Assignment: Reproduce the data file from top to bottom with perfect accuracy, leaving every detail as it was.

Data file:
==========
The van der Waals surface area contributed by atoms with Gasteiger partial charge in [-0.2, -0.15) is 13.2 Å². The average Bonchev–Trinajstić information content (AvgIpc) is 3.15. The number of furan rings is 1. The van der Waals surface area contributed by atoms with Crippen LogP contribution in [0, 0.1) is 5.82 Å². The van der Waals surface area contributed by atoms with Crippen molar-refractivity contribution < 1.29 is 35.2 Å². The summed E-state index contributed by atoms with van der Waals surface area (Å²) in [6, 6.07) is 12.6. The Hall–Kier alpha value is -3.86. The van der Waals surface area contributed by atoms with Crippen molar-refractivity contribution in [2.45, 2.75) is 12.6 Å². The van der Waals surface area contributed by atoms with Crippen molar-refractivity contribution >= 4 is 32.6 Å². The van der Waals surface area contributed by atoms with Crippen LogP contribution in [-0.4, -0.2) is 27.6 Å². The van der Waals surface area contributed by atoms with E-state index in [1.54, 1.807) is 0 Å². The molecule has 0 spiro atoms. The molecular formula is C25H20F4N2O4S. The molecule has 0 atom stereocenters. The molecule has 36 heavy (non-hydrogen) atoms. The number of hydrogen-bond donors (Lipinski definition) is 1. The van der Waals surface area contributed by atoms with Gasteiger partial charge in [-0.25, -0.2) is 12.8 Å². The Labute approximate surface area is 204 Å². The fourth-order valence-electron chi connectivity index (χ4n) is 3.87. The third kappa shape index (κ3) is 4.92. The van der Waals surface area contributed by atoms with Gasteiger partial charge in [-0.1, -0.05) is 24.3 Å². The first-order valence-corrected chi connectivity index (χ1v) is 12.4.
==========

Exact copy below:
The van der Waals surface area contributed by atoms with Gasteiger partial charge in [-0.2, -0.15) is 13.2 Å². The average Bonchev–Trinajstić information content (AvgIpc) is 3.15. The number of furan rings is 1. The van der Waals surface area contributed by atoms with Crippen LogP contribution in [0, 0.1) is 5.82 Å². The van der Waals surface area contributed by atoms with Crippen molar-refractivity contribution < 1.29 is 35.2 Å². The summed E-state index contributed by atoms with van der Waals surface area (Å²) in [6, 6.07) is 12.6. The Hall–Kier alpha value is -3.86. The van der Waals surface area contributed by atoms with Crippen molar-refractivity contribution in [2.45, 2.75) is 12.6 Å². The van der Waals surface area contributed by atoms with Crippen molar-refractivity contribution >= 4 is 32.6 Å². The van der Waals surface area contributed by atoms with Crippen LogP contribution in [-0.4, -0.2) is 27.6 Å². The van der Waals surface area contributed by atoms with E-state index in [1.54, 1.807) is 0 Å². The molecule has 0 spiro atoms. The molecular formula is C25H20F4N2O4S. The molecule has 0 atom stereocenters. The molecule has 36 heavy (non-hydrogen) atoms. The number of hydrogen-bond donors (Lipinski definition) is 1. The van der Waals surface area contributed by atoms with Gasteiger partial charge in [-0.25, -0.2) is 12.8 Å². The Labute approximate surface area is 204 Å². The fourth-order valence-electron chi connectivity index (χ4n) is 3.87. The third kappa shape index (κ3) is 4.92. The van der Waals surface area contributed by atoms with Gasteiger partial charge in [-0.1, -0.05) is 24.3 Å². The first-order valence-corrected chi connectivity index (χ1v) is 12.4.